The year 2020 was one for the history books. The pandemic put a stop to the global population's plans, forcing people to work from home and giving them time to focus on their loved ones. The safety of vulnerable people in society became a priority. This, however, did not slow down the efforts of the DOJ and SEC, in their quest to ensure that organizations were abiding to the increasingly pervasive standards for corporate conduct.
How did organizations perform from a compliance standpoint in 2020 vs. 2008? We compiled a breakdown of conduct fines since the financial crisis of 2008.
According to Thomson Reuters, regulators in the United States and Europe have imposed $342 billion of fines on banks since 2008-2009 for misconduct. Below we selected the most impactful fines that were caused by misconduct and the absence of proper controls and policies. Some of these fines are so significant that they in turn led to a financial crisis.
As a result of these historic fines, financial services companies have been forced to make significant new investments in their compliance, controls and oversight – however, with new cases often in the news, it appears that much more effort remains to be done.
"We see regulators are starting to pay closer attention to behavior, ethics, and conduct in organizations. That's why it's time for firms to start implementing technology with more cultural emphasis. In some cases, when regulators started applying machine learning to transaction data, they started uncovering fraud before banks. Now, regulators want to see banks applying technology in their compliance programs in order to make them work well, managed dynamically in line with regulations and get increased engagement with compliance content from employees."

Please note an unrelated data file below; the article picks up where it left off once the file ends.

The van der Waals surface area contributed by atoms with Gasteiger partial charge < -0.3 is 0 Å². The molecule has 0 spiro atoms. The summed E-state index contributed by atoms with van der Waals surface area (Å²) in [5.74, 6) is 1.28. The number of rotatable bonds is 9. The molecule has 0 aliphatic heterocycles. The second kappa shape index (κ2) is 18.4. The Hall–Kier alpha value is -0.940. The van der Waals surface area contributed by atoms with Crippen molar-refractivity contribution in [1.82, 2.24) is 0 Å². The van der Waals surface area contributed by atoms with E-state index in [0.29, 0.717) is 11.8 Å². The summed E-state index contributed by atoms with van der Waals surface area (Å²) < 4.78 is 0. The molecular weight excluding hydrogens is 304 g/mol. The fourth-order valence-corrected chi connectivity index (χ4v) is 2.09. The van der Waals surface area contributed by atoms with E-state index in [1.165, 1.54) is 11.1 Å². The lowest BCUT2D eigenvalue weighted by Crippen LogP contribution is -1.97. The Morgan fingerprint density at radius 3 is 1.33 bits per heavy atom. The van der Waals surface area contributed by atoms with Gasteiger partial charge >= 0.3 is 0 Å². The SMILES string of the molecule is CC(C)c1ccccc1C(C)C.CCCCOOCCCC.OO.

— Evgeny Likhoded, CEO and founder at Clausematch
From 2012-2016, the world's top 20 banks were hit with conduct charges, an increase of almost a third compared to the same period from 2008-2012. Almost 50% of these charges were for corporate conduct/behavioral failures.
In 2020, there was an increase in fines for conduct in financial services all over the globe. In the United States alone, Q4 saw an influx of corruption cases. A U.S. SMB banking corporation was fined $80 million dollars for corruption, while one of the Big Four Banks of the United States, Wells Fargo, settled the largest fine for conduct fines issued to date in the U.S. The bank had to pay out $3 billion for fraudulent account openings and poor treatment of customers. These wrongdoings resulted in massive reputational damage and loss of trust in the bank and its practices. Wells Fargo has been trying to rebuild its reputation ever since, and to their credit, they have been very transparent about this loss of trust with their customers, and they've been actively and openly trying to rebuild it.
"We have seen aggressive enforcement coupled with demands for better compliance programs and a commitment to ethics. Corporate compliance is going through its biggest revolution. This shift to embedded compliance and a change in culture is happening and will be crucial for financial institutions in the future."
— Michael Volkov, CEO and owner of The Volkov Law Group, LLC
With reputation being more influential than ever and the internet readily offering up information on institutional failures to anyone who looks for it, companies need to ensure all is above board so they keep their reputation intact. By looking at the mistakes made last year by these high profile companies, organizations can ensure that they don't make the same mistakes in the future.
To learn how to protect your organization and meet compliance obligations, click here or contact Clausematch today.